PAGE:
If it's fall, it must be time for the annual war of words over the Department of Education funding bill.
This year, the fight is over policy instead of money. But President Clinton is counting on his veto threats to carry him to victory over congressional Republicans for a third consecutive year.
In 1995, Mr. Clinton headed off GOP plans to cut $3.5 billion from Education Department programs. Last year, with the 1996 elections looming, he won a $3.6 billion increase for federal school programs--more than he requested eight months earlier.
This fall, the president and his team are pleased about the numbers in House and Senate versions of a bill to pay for education programs for fiscal 1998, which starts Oct. 1 and underwrites programs for the 1998-99 school year. Both would set spending at about $32 billion, up from $29.4 billion this year.
But the administration doesn't like the policy the bills set. The House voted to halt work on Mr. Clinton's national testing program, and the Senate included an amendment that would merge most K-12 programs into a block grant.
In his Sept. 20 radio address, Mr. Clinton said he would veto a compromise bill that includes either of the provisions.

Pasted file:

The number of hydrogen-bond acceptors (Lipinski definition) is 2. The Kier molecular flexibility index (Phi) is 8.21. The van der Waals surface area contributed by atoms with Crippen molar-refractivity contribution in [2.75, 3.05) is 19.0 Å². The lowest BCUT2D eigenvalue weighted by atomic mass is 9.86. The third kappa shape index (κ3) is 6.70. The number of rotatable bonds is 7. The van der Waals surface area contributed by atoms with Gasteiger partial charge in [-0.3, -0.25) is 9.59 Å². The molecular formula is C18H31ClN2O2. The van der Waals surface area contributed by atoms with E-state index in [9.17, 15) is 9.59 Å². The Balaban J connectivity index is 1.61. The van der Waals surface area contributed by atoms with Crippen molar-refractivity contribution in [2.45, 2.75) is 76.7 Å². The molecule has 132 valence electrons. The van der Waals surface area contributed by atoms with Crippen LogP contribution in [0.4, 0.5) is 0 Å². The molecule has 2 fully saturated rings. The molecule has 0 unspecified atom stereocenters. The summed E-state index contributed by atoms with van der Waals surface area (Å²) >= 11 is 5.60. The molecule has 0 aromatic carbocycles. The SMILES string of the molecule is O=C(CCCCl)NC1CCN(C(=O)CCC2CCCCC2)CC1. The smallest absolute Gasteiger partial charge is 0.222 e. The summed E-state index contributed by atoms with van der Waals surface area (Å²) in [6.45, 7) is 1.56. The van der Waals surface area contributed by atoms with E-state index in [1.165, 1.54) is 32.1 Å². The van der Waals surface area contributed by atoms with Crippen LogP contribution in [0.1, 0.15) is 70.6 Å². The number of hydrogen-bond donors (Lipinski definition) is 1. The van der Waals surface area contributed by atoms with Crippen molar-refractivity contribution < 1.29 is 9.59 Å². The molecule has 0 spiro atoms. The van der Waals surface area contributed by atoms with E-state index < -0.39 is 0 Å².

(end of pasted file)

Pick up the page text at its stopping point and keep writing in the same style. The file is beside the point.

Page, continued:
Sen. Slade Gorton of Washington state answered the president in the Republican response an hour later. "Those who oppose this measure argue that it's somehow dangerous to entrust parents and teachers with more control over our children's education," said Sen. Gorton, who sponsored the Senate block grant proposal.
Mr. Clinton's specific complaint against the block grant is that it would scrap $51 million in seed money for charter schools and merge it into the block grant.
Meanwhile, President Clinton won kudos for his past work from lobbyists for federal education funding.
The Committee for Education Funding awarded Mr. Clinton its highest honor at its annual banquet Sept. 22. The president earned the Terrel H. Bell award--named for President Reagan's first secretary of education who died last year--because he "vigorously defended education from budget cuts in 1995" and "set an historic education agenda for the nation" this year, the Washington-based coalition of 90 school groups said in making the award.
Mr. Clinton was attending to his foreign policy at the United Nations so he was unable to attend the CEF banquet.
--DAVID J. HOFF firstname.lastname@example.org